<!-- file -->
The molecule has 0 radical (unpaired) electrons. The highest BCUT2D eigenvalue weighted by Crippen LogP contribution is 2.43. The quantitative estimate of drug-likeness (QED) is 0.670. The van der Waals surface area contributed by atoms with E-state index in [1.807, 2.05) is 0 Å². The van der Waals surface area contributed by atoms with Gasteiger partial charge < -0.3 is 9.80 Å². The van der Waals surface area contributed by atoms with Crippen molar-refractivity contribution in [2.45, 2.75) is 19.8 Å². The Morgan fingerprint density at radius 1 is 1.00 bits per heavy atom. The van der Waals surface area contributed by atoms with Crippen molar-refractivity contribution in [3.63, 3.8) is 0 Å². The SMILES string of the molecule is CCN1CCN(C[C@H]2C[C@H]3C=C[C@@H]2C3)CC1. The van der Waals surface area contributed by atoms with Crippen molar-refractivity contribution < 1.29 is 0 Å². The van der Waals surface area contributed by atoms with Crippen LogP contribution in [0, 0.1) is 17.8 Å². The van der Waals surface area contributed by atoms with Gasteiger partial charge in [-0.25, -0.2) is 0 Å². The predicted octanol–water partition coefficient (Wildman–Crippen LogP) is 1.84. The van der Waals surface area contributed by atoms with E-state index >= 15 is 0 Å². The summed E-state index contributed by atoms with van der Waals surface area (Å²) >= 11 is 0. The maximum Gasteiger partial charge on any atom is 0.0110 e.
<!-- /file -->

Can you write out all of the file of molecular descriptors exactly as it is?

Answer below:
The molecule has 0 radical (unpaired) electrons. The highest BCUT2D eigenvalue weighted by Crippen LogP contribution is 2.43. The quantitative estimate of drug-likeness (QED) is 0.670. The van der Waals surface area contributed by atoms with E-state index in [1.807, 2.05) is 0 Å². The van der Waals surface area contributed by atoms with Gasteiger partial charge < -0.3 is 9.80 Å². The van der Waals surface area contributed by atoms with Crippen molar-refractivity contribution in [2.45, 2.75) is 19.8 Å². The Morgan fingerprint density at radius 1 is 1.00 bits per heavy atom. The van der Waals surface area contributed by atoms with Crippen molar-refractivity contribution in [3.63, 3.8) is 0 Å². The SMILES string of the molecule is CCN1CCN(C[C@H]2C[C@H]3C=C[C@@H]2C3)CC1. The van der Waals surface area contributed by atoms with Crippen molar-refractivity contribution < 1.29 is 0 Å². The van der Waals surface area contributed by atoms with Crippen LogP contribution in [0, 0.1) is 17.8 Å². The van der Waals surface area contributed by atoms with Gasteiger partial charge in [-0.25, -0.2) is 0 Å². The predicted octanol–water partition coefficient (Wildman–Crippen LogP) is 1.84. The van der Waals surface area contributed by atoms with E-state index >= 15 is 0 Å². The summed E-state index contributed by atoms with van der Waals surface area (Å²) >= 11 is 0. The maximum Gasteiger partial charge on any atom is 0.0110 e.